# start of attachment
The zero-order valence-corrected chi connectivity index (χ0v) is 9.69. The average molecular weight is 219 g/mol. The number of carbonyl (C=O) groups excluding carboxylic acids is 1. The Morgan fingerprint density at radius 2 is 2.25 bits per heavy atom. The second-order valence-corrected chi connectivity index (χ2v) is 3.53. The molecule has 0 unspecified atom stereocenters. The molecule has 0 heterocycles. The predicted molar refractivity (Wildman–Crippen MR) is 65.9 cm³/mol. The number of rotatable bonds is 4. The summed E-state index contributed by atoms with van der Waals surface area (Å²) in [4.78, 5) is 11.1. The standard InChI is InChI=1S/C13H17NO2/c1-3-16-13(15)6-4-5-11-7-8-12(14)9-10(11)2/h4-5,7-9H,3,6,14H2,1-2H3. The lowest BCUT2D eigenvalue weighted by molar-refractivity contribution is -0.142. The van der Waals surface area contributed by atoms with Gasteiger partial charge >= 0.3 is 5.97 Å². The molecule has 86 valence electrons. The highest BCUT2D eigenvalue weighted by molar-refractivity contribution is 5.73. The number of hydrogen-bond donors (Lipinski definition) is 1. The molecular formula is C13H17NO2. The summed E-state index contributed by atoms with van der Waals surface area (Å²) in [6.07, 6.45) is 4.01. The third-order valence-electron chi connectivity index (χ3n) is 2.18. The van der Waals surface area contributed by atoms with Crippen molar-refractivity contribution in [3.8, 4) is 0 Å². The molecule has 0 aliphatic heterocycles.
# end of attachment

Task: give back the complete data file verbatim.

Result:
The zero-order valence-corrected chi connectivity index (χ0v) is 9.69. The average molecular weight is 219 g/mol. The number of carbonyl (C=O) groups excluding carboxylic acids is 1. The Morgan fingerprint density at radius 2 is 2.25 bits per heavy atom. The second-order valence-corrected chi connectivity index (χ2v) is 3.53. The molecule has 0 unspecified atom stereocenters. The molecule has 0 heterocycles. The predicted molar refractivity (Wildman–Crippen MR) is 65.9 cm³/mol. The number of rotatable bonds is 4. The summed E-state index contributed by atoms with van der Waals surface area (Å²) in [4.78, 5) is 11.1. The standard InChI is InChI=1S/C13H17NO2/c1-3-16-13(15)6-4-5-11-7-8-12(14)9-10(11)2/h4-5,7-9H,3,6,14H2,1-2H3. The lowest BCUT2D eigenvalue weighted by molar-refractivity contribution is -0.142. The van der Waals surface area contributed by atoms with Gasteiger partial charge >= 0.3 is 5.97 Å². The molecule has 86 valence electrons. The highest BCUT2D eigenvalue weighted by molar-refractivity contribution is 5.73. The number of hydrogen-bond donors (Lipinski definition) is 1. The molecular formula is C13H17NO2. The summed E-state index contributed by atoms with van der Waals surface area (Å²) in [6.07, 6.45) is 4.01. The third-order valence-electron chi connectivity index (χ3n) is 2.18. The van der Waals surface area contributed by atoms with Crippen molar-refractivity contribution in [3.8, 4) is 0 Å². The molecule has 0 aliphatic heterocycles.